- Blind Patriotism Is Foolish
- Patriotism is ultimately destructive
- Patriotism is Justifiable
- Patriotism is a virtue
- Universal Brotherhood Is More Important Than Patriotism
- Is patriotism in the USA over the top?70% say NO
- Should schools in the USA be more patriotic?57% say YES
- Were the Patriots responsible for the Boston Massacre?50% say NO
- Was the release of the Pentagon Papers Treason (yes) or Patriotism (no)?60% say YES
- Is patriotism present in today's world?67% say YES
- Patriot Act in the United States: Is the US Patriot Act good legislation?60% say NO
History and Debate of Patriotism
The word patriotism has meant different things over time with a definition largely dependent on the context in which it is used as well as the geography of the region and the philosophy of the inhabitants. Most people recognize that patriotism is defined as devotion to one's country. For many, patriotism naturally comes about because they are a citizen of that country; however, for others, it has a deeper and more emotional meaning. Patriotism is used loosely with nationalism, a term that defines a group of people who identify with a political entity on specific rights, such as the right to statehood or citizenship for certain cultural or ethnic groups. Although patriotism has a sentiment similar to nationalism and the words are sometimes used interchangeably, they do not mean the same thing.
The root of the word, patriot, was first introduced in the Elizabethan era. It was derived from a Latin word "patriota" which ultimately meant fellow countrymen. The Latin word originated from a Greek word that had the same connotation. In the 18th century, patriotism was the topic of debate as loyalty to the State was seen as a contrast to loyalty to the Church. Critics argued that clerics were not suitable to teach in public schools because their patriotism belonged to heaven and not the state. Thus, they were not able to inspire a love of the homeland in their students. Jean-Jacques Rousseau, a Genevan philosopher whose political philosophy greatly influenced the American Revolution and the French Revolution, was an influential proponent of the classical notion of patriotism during this century.
Samuel Johnson, a British author and major contributor to English literature, published a critique of his view of false patriotism titled The Patriot in 1774. He is known for a famous statement he made the following year "patriotism is the last refuge of the scoundrel." Johnson valued true patriotism but was critical of those he saw using the term falsely.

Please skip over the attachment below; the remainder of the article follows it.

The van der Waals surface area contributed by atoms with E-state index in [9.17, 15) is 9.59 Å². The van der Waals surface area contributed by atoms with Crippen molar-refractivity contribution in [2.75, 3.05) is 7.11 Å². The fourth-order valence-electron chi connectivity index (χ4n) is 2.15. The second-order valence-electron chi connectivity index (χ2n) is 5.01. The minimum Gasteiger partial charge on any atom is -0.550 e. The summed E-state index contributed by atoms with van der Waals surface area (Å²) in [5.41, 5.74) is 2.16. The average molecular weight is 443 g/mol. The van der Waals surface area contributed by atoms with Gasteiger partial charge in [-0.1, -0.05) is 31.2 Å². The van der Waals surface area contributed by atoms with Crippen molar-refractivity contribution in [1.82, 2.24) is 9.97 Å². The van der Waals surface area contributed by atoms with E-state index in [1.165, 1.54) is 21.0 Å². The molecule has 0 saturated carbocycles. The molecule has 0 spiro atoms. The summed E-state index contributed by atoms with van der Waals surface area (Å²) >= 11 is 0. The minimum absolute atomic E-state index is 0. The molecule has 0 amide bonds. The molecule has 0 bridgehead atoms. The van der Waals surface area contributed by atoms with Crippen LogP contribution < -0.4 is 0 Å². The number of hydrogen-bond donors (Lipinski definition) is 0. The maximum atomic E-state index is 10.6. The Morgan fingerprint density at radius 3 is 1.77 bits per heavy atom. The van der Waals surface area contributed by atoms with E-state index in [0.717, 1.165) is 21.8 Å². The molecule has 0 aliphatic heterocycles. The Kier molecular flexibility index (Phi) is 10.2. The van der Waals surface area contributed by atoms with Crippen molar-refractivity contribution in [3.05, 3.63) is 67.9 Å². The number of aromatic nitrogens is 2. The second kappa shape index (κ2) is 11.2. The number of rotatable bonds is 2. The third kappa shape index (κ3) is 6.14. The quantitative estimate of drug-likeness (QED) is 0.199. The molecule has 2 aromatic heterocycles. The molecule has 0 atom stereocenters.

The act of patriotism is influenced by certain factors, such as devotion to a national or civil religion or theocracy. Some have argued that these are opposing forces rather than symbiotic counterparts. Researchers like Michael Billig and Jean Bethke Elshtain argue that the separation of church and state is difficult to determine and really depends on the perception of those looking into the matter.
Patriotism - Good or Bad
Patriotism is itself a quandary for many people. Some look at it as a notion of which to be proud. Hearts swell with pride at all the things America has accomplished and her journey into becoming the most powerful nation in the world. A solidarity and unity is formed within the country that begets more pride and devotion as emotions spread. Others view patriotism as a result of arrogance, conceit and egotism, that the concept is narrow and instead leads to our country participating in civilized slaughter and a principle that justifies training murderers to impose America's superiority on others.
Numerous surveys have been administered to measure patriotism. A project known as the Correlates of War found a correction between patriotism and war propensity. The results from different studies are greatly influenced by the time they were administered. For example, patriotism in Germany before World War I was ranked high whereas now it ranks extremely low. Cultural influences as well as the emotions experienced during major events, appear to strongly impact the results.